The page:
Table 2: Regression coefficients for the association between each anthropometric parameter (WC, BMI, WHR) and type 2 diabetes in Men and women

Discussion

In this case control study performed in 400 subjects aged >30 years (200 case and 200 control), we documented significant associations between WC and type 2 diabetes whereas BMI and WHR were not significantly associated with diabetes in both sex. Moreover, our results showed waist circumference was more strongly related to type 2 diabetes in women than the men (OR=4.86 vs. 3.71). Insulin resistance is a major feature of type 2 diabetes, and waist circumference is associated with insulin resistant and type 2 diabetes [24]. Our results clearly demonstrate that WC is the strongest anthropometric index that associates with type 2 diabetes. Consistent with our findings, previous studies also showed that the waist circumference is the best predictor of type 2 diabetes mellitus compared to body mass index, waist/hip ratio and other anthropometric measurements [18,25]. There is conflicting evidence on the index of obesity that best reflects diabetic risk. In some studies, waist circumference [19,26,27] and waist-to-hip ratio [28] are better than BMI, in others, BMI is better [29,30] and in others, neither is significantly better [31]. Moreover, both types of obesity (central and overall obesity) may be independent predictors of diabetic risk [32,33]. Differences in data collection methods and not using appropriate statistical methods may be related, to differences in obesity.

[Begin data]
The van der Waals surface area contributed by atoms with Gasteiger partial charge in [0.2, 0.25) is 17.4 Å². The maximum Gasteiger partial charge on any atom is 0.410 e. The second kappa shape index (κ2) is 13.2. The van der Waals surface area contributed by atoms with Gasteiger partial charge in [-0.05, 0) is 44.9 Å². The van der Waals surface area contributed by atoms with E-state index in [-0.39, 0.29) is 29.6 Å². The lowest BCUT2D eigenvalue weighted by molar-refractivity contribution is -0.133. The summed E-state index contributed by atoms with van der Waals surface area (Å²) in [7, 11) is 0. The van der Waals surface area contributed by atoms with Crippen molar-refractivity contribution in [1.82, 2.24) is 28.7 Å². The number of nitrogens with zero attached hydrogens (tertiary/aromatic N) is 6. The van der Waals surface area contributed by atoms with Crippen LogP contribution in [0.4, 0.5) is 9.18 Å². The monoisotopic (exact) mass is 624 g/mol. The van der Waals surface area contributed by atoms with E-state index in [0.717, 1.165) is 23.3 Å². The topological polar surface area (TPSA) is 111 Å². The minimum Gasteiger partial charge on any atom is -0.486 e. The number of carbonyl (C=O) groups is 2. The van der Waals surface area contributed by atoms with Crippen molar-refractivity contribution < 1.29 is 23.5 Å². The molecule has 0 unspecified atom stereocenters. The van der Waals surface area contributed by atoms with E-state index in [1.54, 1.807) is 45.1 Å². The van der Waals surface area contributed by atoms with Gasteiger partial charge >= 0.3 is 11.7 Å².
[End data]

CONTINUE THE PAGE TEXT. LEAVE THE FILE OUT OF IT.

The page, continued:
In our study group, no relationship was found between diabetes and physical activity which was defined as occupational or moderate activity. Whereas the inverse relationship can be seen in cross-sectional studies between physical activity and type 2 diabetes [34-36]. In this context, prospective studies have shown that physical activity can prevent type 2diabetes [37,38]. Overall, the evidence suggested an important role of physical activity in the prevention of type 2 diabetes. The results from this study showed that waist circumference was strongly associated with type 2 diabetes in both sex. And these parameter which is good measures of abdominal fat, should be used in routine practice for the follow up of patients with type 2 diabetes.

Acknowledgment

The authors would like to appreciate all subjects, who participated in the present study, the Yazd diabetes research center of Shahid Sadoughi University of medical sciences and Yazd central laboratory.